Big nine hours on the track today.

The easy part was the straightforward climb from the river, now a creek, to the top of the David Saddle. This might not quite achieve the official definition of “steep”, ie, “squeezing the juices out of the tussock”, not so much tussock here on the south side of the hill, but it’s enough to get your heart pumping vigorously.

After the bush bashing attempts to follow the track up the EM River, it hasn’t been maintained since 1994 and has only 15 minutes of markers, climbing the clearly defined route up to the saddle seemed preferable to crashing through the shrubbery. The top 80 – 100m is straight up a rock chute that no doubt keeps snow long into the summer, the hut log books say even into February but for me the way is clear, no snow to be seen.

Actually not much to be seen by the time I reached the top, in the fog, except for some strangely located Raoulia at my feet. Tough vegetation, clinging to the rock, you betcha.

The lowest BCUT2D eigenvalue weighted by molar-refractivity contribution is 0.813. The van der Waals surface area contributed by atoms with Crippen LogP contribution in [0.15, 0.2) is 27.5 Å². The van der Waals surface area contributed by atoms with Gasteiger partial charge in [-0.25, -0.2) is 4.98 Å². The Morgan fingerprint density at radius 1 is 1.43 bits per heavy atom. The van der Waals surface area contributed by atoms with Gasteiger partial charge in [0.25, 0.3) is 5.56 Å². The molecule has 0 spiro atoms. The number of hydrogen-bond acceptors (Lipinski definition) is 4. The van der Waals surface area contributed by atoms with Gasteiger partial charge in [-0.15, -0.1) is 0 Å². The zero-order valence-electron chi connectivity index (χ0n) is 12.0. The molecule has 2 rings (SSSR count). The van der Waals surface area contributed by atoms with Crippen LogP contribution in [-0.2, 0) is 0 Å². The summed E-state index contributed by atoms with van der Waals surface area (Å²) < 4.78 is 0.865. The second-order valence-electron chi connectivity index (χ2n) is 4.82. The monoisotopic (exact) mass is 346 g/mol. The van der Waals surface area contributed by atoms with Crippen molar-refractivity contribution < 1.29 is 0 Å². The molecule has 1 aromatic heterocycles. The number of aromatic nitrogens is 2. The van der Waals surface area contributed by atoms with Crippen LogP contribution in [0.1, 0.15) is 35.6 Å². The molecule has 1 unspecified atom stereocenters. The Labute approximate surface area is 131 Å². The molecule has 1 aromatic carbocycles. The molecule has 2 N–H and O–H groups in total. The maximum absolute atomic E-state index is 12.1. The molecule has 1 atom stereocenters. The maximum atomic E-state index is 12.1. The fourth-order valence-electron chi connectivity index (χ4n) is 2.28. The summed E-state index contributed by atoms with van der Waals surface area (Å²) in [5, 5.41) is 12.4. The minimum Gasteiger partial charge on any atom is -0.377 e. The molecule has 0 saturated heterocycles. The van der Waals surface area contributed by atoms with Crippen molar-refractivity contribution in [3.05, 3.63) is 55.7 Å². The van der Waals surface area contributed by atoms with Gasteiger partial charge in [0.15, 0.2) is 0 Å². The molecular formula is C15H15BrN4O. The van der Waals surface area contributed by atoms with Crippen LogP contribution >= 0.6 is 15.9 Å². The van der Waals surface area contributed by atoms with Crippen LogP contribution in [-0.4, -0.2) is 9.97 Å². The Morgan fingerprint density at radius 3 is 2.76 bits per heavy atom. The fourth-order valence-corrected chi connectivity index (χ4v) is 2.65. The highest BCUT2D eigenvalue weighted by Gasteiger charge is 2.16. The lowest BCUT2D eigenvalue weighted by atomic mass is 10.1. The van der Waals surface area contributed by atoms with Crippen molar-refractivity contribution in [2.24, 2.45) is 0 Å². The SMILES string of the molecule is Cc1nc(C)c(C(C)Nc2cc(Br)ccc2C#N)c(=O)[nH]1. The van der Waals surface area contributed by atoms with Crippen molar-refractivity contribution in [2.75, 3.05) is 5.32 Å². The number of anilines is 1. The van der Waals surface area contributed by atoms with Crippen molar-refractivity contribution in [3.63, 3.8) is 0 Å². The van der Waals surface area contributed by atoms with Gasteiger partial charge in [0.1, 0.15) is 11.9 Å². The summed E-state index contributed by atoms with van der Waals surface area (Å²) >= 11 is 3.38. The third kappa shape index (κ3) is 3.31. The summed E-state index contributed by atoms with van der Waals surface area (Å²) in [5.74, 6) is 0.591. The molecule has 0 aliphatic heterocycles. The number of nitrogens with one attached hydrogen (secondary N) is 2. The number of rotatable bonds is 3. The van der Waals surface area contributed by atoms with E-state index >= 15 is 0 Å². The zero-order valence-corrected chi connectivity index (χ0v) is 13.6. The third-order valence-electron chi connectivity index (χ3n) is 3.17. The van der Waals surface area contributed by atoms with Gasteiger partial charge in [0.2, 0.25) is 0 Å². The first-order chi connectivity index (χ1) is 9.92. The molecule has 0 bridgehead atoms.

It seemed easy enough to pick the track down, well, route down, not so much foot traffic over this pass, there are no markers, but in the cloud I became detached from the footprints and wandered my own path down using my GPS at times, no way to spot the huge orange marker on the bush edge that they claim is there. Towards the bottom in the mist and gloom found myself crashing through some extreme regrowth, a real Boy’s Own adventure, and ended up about 600m upstream from where I should have been.

It took longer to go down than in it did to climb the pass.

Once at the river, a couple of crossings and the big orange marker presented itself.

4 40pm.

Just a hop, step, on the recently marked track to this tiniest of huts: two bunks, bench 600mm square, no dunny, a shovel is provided, just as darkness was crashing in. Basically lucky today was so warm, ie, above 10ºC, and nothing in the way of rain after yesterday’s efforts.

A big, fun, crashing around day, but I guess that’s why I’m here.

+++++horizontal rule+++++

A guide to the night’s accommodation: Upper D’Urville Bivvy

Upper D'Urville Bivvy, Nelson Lakes National Park
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